The future looked bleak, but as the years went by, Elizabeth resolved not to let her condition hold her back.
When Elizabeth learned at age 15 that she had Usher Syndrome, she could hardly accept it. She
had been born Deaf, and now she learned that her eyesight would slowly deteriorate as she grew
older, taking away her independence and leaving her isolated from the world around her. The future
looked bleak, but as the years went by, Elizabeth resolved not to let her condition hold her back.
She has worked, gone to school, even attended the Helen Keller National Institute, where she
learned Braille and how to use new devices to communicate. Elizabeth is now 48, and though
her vision is significantly impaired, she is leading a meaningful and productive life. This is made possible
through the vital support services provided by Community Outreach Program for the Deaf, New Mexico Office. The most important of these services is the help of a Support Service Provider, a companion trained in tactile sign language who goes with Elizabeth just about everywhere and helps her interact with other people and with the context or environment she’s in. COPD also provides Elizabeth with a case manager, interpreting and vocational services, and social activities with the DeafBlind community. Elizabeth is highly active in this community, serving as the president of the DeafBlind Association and working with other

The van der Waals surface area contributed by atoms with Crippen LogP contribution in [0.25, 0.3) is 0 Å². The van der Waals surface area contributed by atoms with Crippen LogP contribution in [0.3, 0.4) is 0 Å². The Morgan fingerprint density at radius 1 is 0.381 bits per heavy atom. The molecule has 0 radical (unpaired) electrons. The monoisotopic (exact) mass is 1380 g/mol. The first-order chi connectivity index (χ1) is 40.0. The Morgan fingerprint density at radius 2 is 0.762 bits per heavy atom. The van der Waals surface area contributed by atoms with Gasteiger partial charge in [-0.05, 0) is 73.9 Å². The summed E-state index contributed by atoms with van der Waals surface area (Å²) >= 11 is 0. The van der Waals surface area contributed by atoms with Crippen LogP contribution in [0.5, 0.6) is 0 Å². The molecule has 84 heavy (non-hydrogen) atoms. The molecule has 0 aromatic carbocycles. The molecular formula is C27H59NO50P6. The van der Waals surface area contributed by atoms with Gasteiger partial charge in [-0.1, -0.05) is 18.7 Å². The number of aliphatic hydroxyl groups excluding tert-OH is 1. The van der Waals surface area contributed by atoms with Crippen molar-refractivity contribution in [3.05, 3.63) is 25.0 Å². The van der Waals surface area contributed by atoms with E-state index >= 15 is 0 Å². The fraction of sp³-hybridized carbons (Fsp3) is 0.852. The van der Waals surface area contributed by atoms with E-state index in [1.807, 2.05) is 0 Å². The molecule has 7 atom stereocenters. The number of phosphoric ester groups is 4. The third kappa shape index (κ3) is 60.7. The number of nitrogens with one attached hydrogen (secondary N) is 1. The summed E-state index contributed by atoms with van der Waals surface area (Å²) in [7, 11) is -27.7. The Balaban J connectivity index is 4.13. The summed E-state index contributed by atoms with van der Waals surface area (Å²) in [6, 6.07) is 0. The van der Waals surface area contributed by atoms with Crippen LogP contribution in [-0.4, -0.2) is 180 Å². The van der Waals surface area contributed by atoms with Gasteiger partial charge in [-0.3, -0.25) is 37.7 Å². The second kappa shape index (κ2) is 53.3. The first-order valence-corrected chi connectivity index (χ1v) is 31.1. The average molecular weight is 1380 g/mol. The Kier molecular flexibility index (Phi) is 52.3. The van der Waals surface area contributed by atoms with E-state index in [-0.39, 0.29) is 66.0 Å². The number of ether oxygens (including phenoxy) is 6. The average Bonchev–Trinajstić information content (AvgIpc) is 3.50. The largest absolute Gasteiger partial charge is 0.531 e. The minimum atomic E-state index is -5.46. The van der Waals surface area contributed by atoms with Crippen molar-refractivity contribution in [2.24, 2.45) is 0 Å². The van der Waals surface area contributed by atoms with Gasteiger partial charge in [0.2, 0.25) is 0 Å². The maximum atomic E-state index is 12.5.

similar organizations. COPD’s services have had a huge impact on Elizabeth’s quality of life, helping
her stay connected with the world. “Because of COPD, I’m happier, I have a degree of independence,
I have activities and the support I need. They have definitely improved my life!”